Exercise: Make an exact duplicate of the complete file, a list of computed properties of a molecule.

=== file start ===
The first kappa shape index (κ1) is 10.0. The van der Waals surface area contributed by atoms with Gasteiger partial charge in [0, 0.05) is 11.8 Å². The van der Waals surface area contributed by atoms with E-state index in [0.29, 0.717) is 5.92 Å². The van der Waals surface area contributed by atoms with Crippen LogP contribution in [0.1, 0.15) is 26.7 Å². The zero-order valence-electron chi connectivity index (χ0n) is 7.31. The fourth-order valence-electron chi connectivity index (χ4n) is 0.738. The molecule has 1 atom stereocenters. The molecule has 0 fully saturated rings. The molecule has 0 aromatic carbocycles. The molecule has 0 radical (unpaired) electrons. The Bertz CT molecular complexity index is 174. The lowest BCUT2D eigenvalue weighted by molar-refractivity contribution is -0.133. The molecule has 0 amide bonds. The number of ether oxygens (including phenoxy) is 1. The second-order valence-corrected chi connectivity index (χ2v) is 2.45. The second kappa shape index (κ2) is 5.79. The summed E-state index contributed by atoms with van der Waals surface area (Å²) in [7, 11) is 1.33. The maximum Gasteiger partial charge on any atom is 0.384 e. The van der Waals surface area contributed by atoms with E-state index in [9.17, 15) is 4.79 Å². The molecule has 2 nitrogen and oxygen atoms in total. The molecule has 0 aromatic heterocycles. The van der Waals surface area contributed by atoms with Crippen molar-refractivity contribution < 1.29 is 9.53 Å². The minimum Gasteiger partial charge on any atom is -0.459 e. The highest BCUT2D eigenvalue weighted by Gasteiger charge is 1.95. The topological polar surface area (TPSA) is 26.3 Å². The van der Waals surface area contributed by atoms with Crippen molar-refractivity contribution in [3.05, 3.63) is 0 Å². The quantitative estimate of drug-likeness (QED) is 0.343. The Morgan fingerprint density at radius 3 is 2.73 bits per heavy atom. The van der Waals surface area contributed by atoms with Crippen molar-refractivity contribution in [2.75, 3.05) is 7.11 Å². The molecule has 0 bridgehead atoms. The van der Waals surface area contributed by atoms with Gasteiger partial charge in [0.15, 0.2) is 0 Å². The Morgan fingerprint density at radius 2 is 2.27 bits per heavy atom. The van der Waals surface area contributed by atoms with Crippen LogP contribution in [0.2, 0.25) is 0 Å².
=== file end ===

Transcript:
The first kappa shape index (κ1) is 10.0. The van der Waals surface area contributed by atoms with Gasteiger partial charge in [0, 0.05) is 11.8 Å². The van der Waals surface area contributed by atoms with E-state index in [0.29, 0.717) is 5.92 Å². The van der Waals surface area contributed by atoms with Crippen LogP contribution in [0.1, 0.15) is 26.7 Å². The zero-order valence-electron chi connectivity index (χ0n) is 7.31. The fourth-order valence-electron chi connectivity index (χ4n) is 0.738. The molecule has 1 atom stereocenters. The molecule has 0 fully saturated rings. The molecule has 0 aromatic carbocycles. The molecule has 0 radical (unpaired) electrons. The Bertz CT molecular complexity index is 174. The lowest BCUT2D eigenvalue weighted by molar-refractivity contribution is -0.133. The molecule has 0 amide bonds. The number of ether oxygens (including phenoxy) is 1. The second-order valence-corrected chi connectivity index (χ2v) is 2.45. The second kappa shape index (κ2) is 5.79. The summed E-state index contributed by atoms with van der Waals surface area (Å²) in [7, 11) is 1.33. The maximum Gasteiger partial charge on any atom is 0.384 e. The van der Waals surface area contributed by atoms with E-state index in [9.17, 15) is 4.79 Å². The molecule has 2 nitrogen and oxygen atoms in total. The molecule has 0 aromatic heterocycles. The van der Waals surface area contributed by atoms with Crippen molar-refractivity contribution < 1.29 is 9.53 Å². The minimum Gasteiger partial charge on any atom is -0.459 e. The highest BCUT2D eigenvalue weighted by Gasteiger charge is 1.95. The topological polar surface area (TPSA) is 26.3 Å². The van der Waals surface area contributed by atoms with Crippen molar-refractivity contribution in [3.05, 3.63) is 0 Å². The quantitative estimate of drug-likeness (QED) is 0.343. The Morgan fingerprint density at radius 3 is 2.73 bits per heavy atom. The van der Waals surface area contributed by atoms with Crippen molar-refractivity contribution in [2.75, 3.05) is 7.11 Å². The molecule has 0 bridgehead atoms. The van der Waals surface area contributed by atoms with Gasteiger partial charge in [0.15, 0.2) is 0 Å². The Morgan fingerprint density at radius 2 is 2.27 bits per heavy atom. The van der Waals surface area contributed by atoms with Crippen LogP contribution in [0.2, 0.25) is 0 Å².